If Newton’s 3rd law is true, how is there movement?

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Newton’s 3rd law states something along the lines of “every action has an equal and opposite reaction” but if that’s true then how is there movement? wouldn’t it get cancelled out by the opposite reaction?

In: Physics
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In short, because the earth is massive. If I were to jump on a table, my legs push the table downwards, the table ‘pushes’ my body upwards and the earth downwards, but the earth is MUCH bigger than me so the effect I have is negligible. If you were in space or on a perfectly frictionless sheet of ice, any attempted movement with cause you to thrash roughly in place.

The opposite reaction to movement is just movement in the opposite direction. The law doesn’t really forbid movement itself, but says that you get two movements for the price of one (ok not always cuz it deals with force and a lot of time you can apply force to an object without moving it)

The “opposite reaction” acts on a different “body” (object) – if you and a friend are standing on ice, and you push your friend forwards, there will be a reaction force which pushes you backwards, away from him.

Was answered pretty well above, but I have an example I use in class all the time.

When I walk, I push backwards in the concrete (action) – which does not cause the concrete go accelerate notocibly due to its mass and other forces acting on the concrete.

The concrete must then push forward on me with an equal amount of force (reaction) – which causes me to accelerate forward.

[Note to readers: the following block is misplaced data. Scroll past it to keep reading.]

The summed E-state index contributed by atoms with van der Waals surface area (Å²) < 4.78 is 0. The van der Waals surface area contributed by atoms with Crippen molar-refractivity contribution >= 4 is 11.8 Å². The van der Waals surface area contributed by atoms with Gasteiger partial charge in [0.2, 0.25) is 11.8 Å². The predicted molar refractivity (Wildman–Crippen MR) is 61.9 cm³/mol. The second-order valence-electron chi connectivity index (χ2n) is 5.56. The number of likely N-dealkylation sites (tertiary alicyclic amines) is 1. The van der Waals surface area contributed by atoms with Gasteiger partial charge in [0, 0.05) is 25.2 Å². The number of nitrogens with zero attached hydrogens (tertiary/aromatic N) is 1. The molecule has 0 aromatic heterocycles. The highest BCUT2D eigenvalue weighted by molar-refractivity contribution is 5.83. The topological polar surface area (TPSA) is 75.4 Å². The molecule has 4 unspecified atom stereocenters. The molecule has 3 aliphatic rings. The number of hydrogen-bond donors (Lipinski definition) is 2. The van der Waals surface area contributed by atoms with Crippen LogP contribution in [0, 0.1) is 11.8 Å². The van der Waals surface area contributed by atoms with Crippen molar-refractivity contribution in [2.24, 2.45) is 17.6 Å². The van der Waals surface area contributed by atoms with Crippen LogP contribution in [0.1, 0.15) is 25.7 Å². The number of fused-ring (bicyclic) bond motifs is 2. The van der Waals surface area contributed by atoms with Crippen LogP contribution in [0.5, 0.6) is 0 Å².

Equal and opposite forces are acting on opposite things, and the equal forces does not lead to an equal result in the force.

Newton’s third law does not deal with movement by itself, but with the change in movement, which is acceleration or deceleration. In fact, Newton’s first law states that “an object in rest will stay at rest and an object in a constant motion will keep its constant motion unless it is acted upon by an external force”. So if you are playing marbles, you need some force to shoot your marble, but once the marble is rolling, it will continue rolling by itself. (Provided of course an ideal environment where there is no friction from the ground and no resistance from the air). The second law states that the faster the acceleration you want the more force you need, and also the heavier the object you want to accelerate, the more force you need. And this is linear: double the acceleration needs double the force, double the mass needs double thr force. In fact, taken to the point, the second law states that force needed is acceleration times mass.

The third law finally states that in a closed system force can not come from nothing. If one object applies a force to another, that second will extend tr same force back onto the first. So if you put your hand in front of a rolling marble, you will stop the marble, but you will feel the force of the marble on your hand. If you put another marble in front of the rolling marble, it will deflect the marble, but as a result yue other marble will be forced into moving itself.

So the third law does not make movement impossible. It simply states that the force needed for movement to start or stop or change will extert a similar force to the object applying it. Movement does not need force and change in movement: acceleration, deceleration or change in direction just result in an opposite force applied to the object, system or person forcing the change.